Commercial and market opportunities for NRPs

Due to their environment-friendly properties, low toxicity and higher biodegradability, the NRPs such as biosurfactants have had an increase in their demand for use in biotechnological applications, for example, in extraction of petroleum, environmental restoration, foods, beverages, cosmetics, detergents or medicine [68, 69]. The total quantity of chemical and biological surfactants produced in the US is estimated at more than 10 billion pounds, and worldwide at 25 billion pounds [70]. Regarding only to biosurfactants, the reports for the values of the world market and its poduction in tonnes varies. Reis et al. [71] reports that the global market had a value of USD 1.7 billion in 2011 and is expected to reach USD 2.2 billion in 2018, based on a growth rate of 3.5 % per annum, and the global biosurfactants market volume is expected to reach 476,512.2 tons by 2018. While Campos et al. [72] reports that revenues from the biosurfactants market were USD 6.5 billion in 2012, and the market volume was 3.5 million tons. But regardless of the variation in the reports of market value, both the volume and the value of the biosurfantes is increasing. Currently the cost of biosurfactants in the market is high, compared with chemical surfactants. For example, surfactin (98 % purity) from B. subtilis available from Sigma Chemical Company has a cost of $191 for a 10 mg vial, while the cost of the rhamnolipids (95 % purity) from P. aeruginosa is $379 for 10 mg vial; in contrast, chemical surfactants as Alkanol® XC (Sigma Chemical Company), have a market cost of $72 for 500 g. Although at first glance the cost of chemical surfactants is much lower than the biosurfactants, due to environmental damage that they can cause, eventually their cost is much higher. The use of expensive substrates, limited product concentrations, low yields and formation of product mixture rather than pure compounds, are some reasons for limited use microbial surfactants and their high cost [73, 74]. Despite its high costs, biodegradability and low ecotoxicity of biosurfactants are features that draw the attention of companies as Ecover, which is a Belgian manufacturer of ecological detergents and cleansing agents, which use the biosurfactants sophorolipids in hard surface cleaners such as multisurface cleaner, floor soap, and window cleaner; or the Japanese company Saraya Co. LTD, which commercialized a dish washer containing sophorolipids as cleaning agent. Sophorolipids are also used in cosmetics products, for example, the French company Soliance produces sophorolipid-based cosmetics for body and skin; the Korean MG Intobio Co. Ltd commercializes Sopholine cosmetics, which is functional soap specific for acne treatment; or the Japanese company Kao Co. Ltd., which uses sophorolipids as humectants for cosmetic makeup brands such as Sofina [75, 76]. Biosurfactants also have been applied in the food industry, for example, rhamnolipids can be found as active substance in the fungicide Zonix™, produced by the company Jeneil Biotech Inc and approved by FDA for use on vegetables, legumes, and fruits crops [77, 78]. In the medical field there are examples of use of NRPs, such as Cyclosporin A and bleomycin A2. Cyclosporine A is an immunosuppressive agent, which has its application in the aftercare of organ transplantations; while bleomycin A2 exhibit cytostatic activity, which makes it suitable for cancer therapy [79]. These NRPs have high selling prices in the market. The cost of these molecules available from Sigma Chemical Company is $107 for 25 mg of Cyclosporin A (98 % purity) extracted from T. inflatum, and $847 for 20 mg of bleomycin A2 (70 % purity) extracted from S. verticillus. The use of biosurfactants increases, as well as investigations that result in patents for commercial use [77], but still need to reduce their production costs in order to be competent in terms of their prices.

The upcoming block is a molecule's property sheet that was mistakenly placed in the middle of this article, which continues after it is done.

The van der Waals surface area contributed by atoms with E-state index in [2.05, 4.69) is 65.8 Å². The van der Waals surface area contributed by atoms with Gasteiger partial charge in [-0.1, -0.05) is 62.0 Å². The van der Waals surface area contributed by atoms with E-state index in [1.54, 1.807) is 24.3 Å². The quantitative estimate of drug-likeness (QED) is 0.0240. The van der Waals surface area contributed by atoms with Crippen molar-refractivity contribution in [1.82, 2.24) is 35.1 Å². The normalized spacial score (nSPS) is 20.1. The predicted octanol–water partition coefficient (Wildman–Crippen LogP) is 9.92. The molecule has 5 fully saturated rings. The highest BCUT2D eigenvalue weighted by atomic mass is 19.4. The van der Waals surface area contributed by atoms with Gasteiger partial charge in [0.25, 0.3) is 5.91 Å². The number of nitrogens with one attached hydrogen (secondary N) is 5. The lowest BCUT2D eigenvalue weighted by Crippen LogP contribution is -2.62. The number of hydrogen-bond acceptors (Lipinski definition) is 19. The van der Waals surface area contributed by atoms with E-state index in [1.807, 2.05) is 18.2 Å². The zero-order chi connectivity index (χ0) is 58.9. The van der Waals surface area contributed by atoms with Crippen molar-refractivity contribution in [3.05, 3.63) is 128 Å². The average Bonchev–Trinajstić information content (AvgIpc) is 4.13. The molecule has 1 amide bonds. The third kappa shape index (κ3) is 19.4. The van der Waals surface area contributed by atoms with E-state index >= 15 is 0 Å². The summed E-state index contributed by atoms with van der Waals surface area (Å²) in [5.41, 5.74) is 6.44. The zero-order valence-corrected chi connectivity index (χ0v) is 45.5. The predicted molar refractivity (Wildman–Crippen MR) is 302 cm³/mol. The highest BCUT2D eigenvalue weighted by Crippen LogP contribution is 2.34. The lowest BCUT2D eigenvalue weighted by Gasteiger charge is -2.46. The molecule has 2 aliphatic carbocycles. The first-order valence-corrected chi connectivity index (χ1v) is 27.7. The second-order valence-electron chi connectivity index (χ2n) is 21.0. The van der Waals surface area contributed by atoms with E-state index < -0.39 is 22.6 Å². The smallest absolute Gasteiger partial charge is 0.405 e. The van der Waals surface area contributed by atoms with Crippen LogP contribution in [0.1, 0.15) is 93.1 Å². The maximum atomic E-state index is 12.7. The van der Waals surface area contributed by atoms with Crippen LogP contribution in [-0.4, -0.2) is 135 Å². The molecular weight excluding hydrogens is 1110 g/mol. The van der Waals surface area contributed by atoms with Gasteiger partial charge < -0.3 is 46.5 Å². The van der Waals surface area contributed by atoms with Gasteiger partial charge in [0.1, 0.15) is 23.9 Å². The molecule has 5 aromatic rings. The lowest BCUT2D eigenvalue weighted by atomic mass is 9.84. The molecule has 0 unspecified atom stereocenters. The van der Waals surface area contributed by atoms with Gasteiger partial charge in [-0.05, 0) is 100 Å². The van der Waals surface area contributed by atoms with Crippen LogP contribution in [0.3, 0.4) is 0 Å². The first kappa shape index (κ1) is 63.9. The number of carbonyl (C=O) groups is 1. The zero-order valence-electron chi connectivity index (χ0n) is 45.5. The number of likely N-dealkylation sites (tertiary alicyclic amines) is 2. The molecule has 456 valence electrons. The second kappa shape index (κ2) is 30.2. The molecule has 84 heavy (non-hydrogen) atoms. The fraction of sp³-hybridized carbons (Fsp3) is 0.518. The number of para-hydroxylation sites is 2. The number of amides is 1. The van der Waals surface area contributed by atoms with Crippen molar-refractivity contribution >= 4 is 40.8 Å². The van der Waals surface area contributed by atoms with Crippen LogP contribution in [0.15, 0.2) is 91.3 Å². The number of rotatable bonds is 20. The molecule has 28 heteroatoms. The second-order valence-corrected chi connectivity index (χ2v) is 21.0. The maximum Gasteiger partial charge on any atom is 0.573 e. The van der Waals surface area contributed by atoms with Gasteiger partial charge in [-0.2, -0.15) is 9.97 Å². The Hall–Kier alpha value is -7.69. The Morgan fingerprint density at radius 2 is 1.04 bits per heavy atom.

Conclusions